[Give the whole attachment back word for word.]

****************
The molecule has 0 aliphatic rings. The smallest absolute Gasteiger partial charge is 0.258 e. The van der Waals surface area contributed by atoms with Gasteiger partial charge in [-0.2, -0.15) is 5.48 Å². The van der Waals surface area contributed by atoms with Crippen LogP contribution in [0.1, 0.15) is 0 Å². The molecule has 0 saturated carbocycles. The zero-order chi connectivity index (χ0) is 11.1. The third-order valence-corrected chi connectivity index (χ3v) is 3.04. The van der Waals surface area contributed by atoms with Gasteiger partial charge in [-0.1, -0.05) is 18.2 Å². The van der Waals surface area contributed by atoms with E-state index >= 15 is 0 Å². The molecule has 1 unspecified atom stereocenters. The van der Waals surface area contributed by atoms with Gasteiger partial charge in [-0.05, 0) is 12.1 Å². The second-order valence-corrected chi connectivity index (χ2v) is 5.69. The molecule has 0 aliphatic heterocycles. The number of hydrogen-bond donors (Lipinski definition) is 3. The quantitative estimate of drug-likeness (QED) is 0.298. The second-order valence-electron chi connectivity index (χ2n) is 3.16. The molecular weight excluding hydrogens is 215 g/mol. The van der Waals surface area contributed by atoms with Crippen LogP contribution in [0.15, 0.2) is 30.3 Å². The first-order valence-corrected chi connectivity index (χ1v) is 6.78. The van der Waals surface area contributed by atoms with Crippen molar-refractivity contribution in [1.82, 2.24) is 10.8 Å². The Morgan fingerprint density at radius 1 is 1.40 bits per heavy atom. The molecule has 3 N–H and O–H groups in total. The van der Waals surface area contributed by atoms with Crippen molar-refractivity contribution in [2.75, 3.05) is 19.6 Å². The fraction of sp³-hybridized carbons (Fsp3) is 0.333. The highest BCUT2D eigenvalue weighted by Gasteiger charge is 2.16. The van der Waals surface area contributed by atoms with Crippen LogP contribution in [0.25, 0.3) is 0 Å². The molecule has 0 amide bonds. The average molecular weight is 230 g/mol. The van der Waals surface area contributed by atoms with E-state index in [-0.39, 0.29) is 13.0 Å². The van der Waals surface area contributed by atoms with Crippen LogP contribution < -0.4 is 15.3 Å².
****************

The molecule has 0 aliphatic rings. The smallest absolute Gasteiger partial charge is 0.258 e. The van der Waals surface area contributed by atoms with Gasteiger partial charge in [-0.2, -0.15) is 5.48 Å². The van der Waals surface area contributed by atoms with Crippen LogP contribution in [0.1, 0.15) is 0 Å². The molecule has 0 saturated carbocycles. The zero-order chi connectivity index (χ0) is 11.1. The third-order valence-corrected chi connectivity index (χ3v) is 3.04. The van der Waals surface area contributed by atoms with Gasteiger partial charge in [-0.1, -0.05) is 18.2 Å². The van der Waals surface area contributed by atoms with E-state index >= 15 is 0 Å². The molecule has 1 unspecified atom stereocenters. The van der Waals surface area contributed by atoms with Gasteiger partial charge in [-0.05, 0) is 12.1 Å². The second-order valence-corrected chi connectivity index (χ2v) is 5.69. The molecule has 0 aliphatic heterocycles. The number of hydrogen-bond donors (Lipinski definition) is 3. The quantitative estimate of drug-likeness (QED) is 0.298. The second-order valence-electron chi connectivity index (χ2n) is 3.16. The molecular weight excluding hydrogens is 215 g/mol. The van der Waals surface area contributed by atoms with Crippen LogP contribution in [0.15, 0.2) is 30.3 Å². The first-order valence-corrected chi connectivity index (χ1v) is 6.78. The van der Waals surface area contributed by atoms with Crippen molar-refractivity contribution in [1.82, 2.24) is 10.8 Å². The Morgan fingerprint density at radius 1 is 1.40 bits per heavy atom. The molecule has 3 N–H and O–H groups in total. The van der Waals surface area contributed by atoms with Crippen molar-refractivity contribution in [2.75, 3.05) is 19.6 Å². The fraction of sp³-hybridized carbons (Fsp3) is 0.333. The highest BCUT2D eigenvalue weighted by Gasteiger charge is 2.16. The van der Waals surface area contributed by atoms with Crippen LogP contribution in [0.25, 0.3) is 0 Å². The molecule has 0 amide bonds. The average molecular weight is 230 g/mol. The van der Waals surface area contributed by atoms with E-state index in [-0.39, 0.29) is 13.0 Å². The van der Waals surface area contributed by atoms with Crippen LogP contribution < -0.4 is 15.3 Å².